Dermot Weld wears Galway crown again for a day as Coltor lands the big prize

Veteran trainer wins the Connacht Hotel Handicap for an eighth time at Ballybrit

Uncertainty continues to plague much more than the racing world but big race success for Dermot Weld almost brought an element of reassurance to day one of the 2021 Galway Festival.

Under jockey Finny Maguire, Coltor landed the Connacht Hotel Handicap at 14-1 in a driving finish, overhauling Foveros by three parts of a length with Litterale Ci third and champion amateur Patrick Mullins having to settle for fourth on Hook Up.

Mullins’s losing streak in the coveted prize now extends to 15. However, it was back-to-back victories for Maguire after the 23-year-old jockey’s victory last year on Princess Zoe.

It is 57 years though since a then 15-year-old Mr ‘DK’ Weld rode Ticonderoga to land Irish racing’s coveted ‘amateur Derby’ prize.


It proved a precursor to a stellar training career that has made Weld a seminal pioneering figure in international racing and which at home for decades saw him acclaimed as the ‘King of Ballybrit’.

That Willie Mullins has assumed that moniker by winning the festival's leading trainer title for the last six years had many more than the 1,000 spectators allowed in on Monday concentrating on his half-dozen strong team for the €100,000 highlight.

However, if it felt all but inevitable that long-absent rain should return in time for the summer festival, then evidence of almost half a century at the top of the training ladder underlined the folly of writing off Weld as any kind of busted flush around Ballybrit.

Coltor might have been his sole runner but one was enough to give Weld a first win in the race in nine years and an eighth in all as a trainer. Three of them he rode himself on Spanner in 1972, ’73 and ’75.

The man himself was on hand to welcome back Coltor and acclaim Maguire as “an outstanding young rider”.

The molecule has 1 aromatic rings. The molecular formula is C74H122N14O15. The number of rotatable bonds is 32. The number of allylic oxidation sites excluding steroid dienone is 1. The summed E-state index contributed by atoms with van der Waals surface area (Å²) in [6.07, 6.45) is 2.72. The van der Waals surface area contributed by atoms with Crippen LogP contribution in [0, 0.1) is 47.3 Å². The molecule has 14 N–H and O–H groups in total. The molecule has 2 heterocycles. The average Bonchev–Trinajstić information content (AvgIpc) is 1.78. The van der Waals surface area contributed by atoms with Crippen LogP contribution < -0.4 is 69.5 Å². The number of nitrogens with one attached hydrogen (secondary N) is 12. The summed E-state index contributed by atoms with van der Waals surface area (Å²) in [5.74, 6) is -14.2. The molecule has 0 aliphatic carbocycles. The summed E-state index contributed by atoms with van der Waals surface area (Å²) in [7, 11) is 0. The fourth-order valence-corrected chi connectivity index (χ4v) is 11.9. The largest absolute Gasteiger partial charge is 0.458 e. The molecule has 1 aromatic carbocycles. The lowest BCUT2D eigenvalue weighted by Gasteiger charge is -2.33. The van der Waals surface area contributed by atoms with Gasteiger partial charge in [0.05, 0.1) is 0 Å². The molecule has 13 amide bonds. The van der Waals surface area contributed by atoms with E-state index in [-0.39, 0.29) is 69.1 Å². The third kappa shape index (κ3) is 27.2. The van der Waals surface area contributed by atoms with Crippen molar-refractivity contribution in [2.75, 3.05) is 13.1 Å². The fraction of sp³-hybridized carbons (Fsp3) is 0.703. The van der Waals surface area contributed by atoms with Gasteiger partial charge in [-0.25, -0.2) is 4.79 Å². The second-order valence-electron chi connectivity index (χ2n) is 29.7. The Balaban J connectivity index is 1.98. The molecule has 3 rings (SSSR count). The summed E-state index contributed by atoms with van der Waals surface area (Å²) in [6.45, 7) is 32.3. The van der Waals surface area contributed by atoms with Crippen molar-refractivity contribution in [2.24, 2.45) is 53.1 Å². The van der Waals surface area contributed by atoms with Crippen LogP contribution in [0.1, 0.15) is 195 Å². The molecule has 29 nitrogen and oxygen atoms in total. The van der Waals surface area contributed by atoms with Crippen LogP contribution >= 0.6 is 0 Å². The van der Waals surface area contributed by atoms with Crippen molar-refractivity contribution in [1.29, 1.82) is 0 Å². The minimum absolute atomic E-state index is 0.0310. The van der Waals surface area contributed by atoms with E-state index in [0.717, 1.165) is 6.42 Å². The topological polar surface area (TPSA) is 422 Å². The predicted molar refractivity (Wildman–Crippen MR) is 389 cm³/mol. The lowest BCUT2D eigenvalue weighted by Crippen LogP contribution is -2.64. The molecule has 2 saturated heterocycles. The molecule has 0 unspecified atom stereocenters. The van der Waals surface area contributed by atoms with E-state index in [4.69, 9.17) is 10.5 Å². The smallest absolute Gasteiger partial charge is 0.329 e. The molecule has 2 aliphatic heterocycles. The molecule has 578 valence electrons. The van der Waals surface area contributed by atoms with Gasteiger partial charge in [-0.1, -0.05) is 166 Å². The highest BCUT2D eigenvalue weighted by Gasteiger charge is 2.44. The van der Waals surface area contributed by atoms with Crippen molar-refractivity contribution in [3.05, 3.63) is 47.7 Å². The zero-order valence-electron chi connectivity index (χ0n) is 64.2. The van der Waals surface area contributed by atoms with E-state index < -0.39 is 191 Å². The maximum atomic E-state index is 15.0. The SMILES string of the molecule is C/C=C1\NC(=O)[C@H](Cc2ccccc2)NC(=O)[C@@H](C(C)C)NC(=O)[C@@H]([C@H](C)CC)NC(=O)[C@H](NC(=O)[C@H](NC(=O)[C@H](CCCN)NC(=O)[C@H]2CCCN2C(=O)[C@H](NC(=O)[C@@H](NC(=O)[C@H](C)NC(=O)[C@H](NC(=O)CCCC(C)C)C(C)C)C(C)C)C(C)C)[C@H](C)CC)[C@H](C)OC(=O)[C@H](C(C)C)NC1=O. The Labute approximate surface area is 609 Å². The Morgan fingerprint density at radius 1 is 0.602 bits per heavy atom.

Few figures in world racing can make such a claim with so much authority. But Maguire could feel entitled to the praise after appearing to win his debate with Coltor about the urgency of the task in hand up the famous hill.

Aubrey McMahon looked to have a third win in the race within his grasp on Foveros, who travelled beautifully close to the pace throughout. In contrast Coltor looked to be out of his comfort zone on the climb out of the dip, but Maguire’s persistence was rewarded with a decisive late thrust.

Maguire, who rode out his claim on Princess Zoe a year previously, and for whom weight issues mean opportunities don’t match his talent, has been riding in France this summer. Few returning to Galway this week will be so rewarded.

The broader context of this victory was reflected in how Maguire’s father, Adrian, had himself teamed up with Weld to land the 1993 Galway Plate on General Idea.

Just three days shy of turning 73, Weld continues to exhibit the sort of driving ambition that has long since made him a grandee of the game.

Even Coltor’s success won’t have prevented frustration at a pair of runner-up finishes in the final two races and two third-place finishes earlier. Mullins on the other hand emerged from day one with a blank.

“I thought coming down in the car that a two-mile handicap at York in the middle of August would be a plan for him [Coltor]. He’ll go jumping at Leopardstown at Christmas time. He never wants the ground too heavy. It was beautiful ground today, on the slow side of good,” Weld said of his winner.

On the back of a heatwave that had prompted extensive watering, the rain that hit the west on Monday produced an official surface described as “yielding to soft” after the big race.

That was good news for Joseph O’Brien’s Merroir and Jessica Harrington’s Maud Gonne Spirit, who both thrived on the going to win handicaps. Harrington also scored with Citronnade.

The going didn’t do any harm either to Zero Ten who justified 9-4 favouritism in the concluding amateur maiden. Patrick Mullins did the steering for his cousin Emmet, this time getting the better of the Weld-Maguire representative, Ciel D’afrique.

By then, however, another big Galway festival feature was safe in familiar hands.

Brian O'Connor

Brian O'Connor

Brian O'Connor is the racing correspondent of The Irish Times. He also writes the Tipping Point column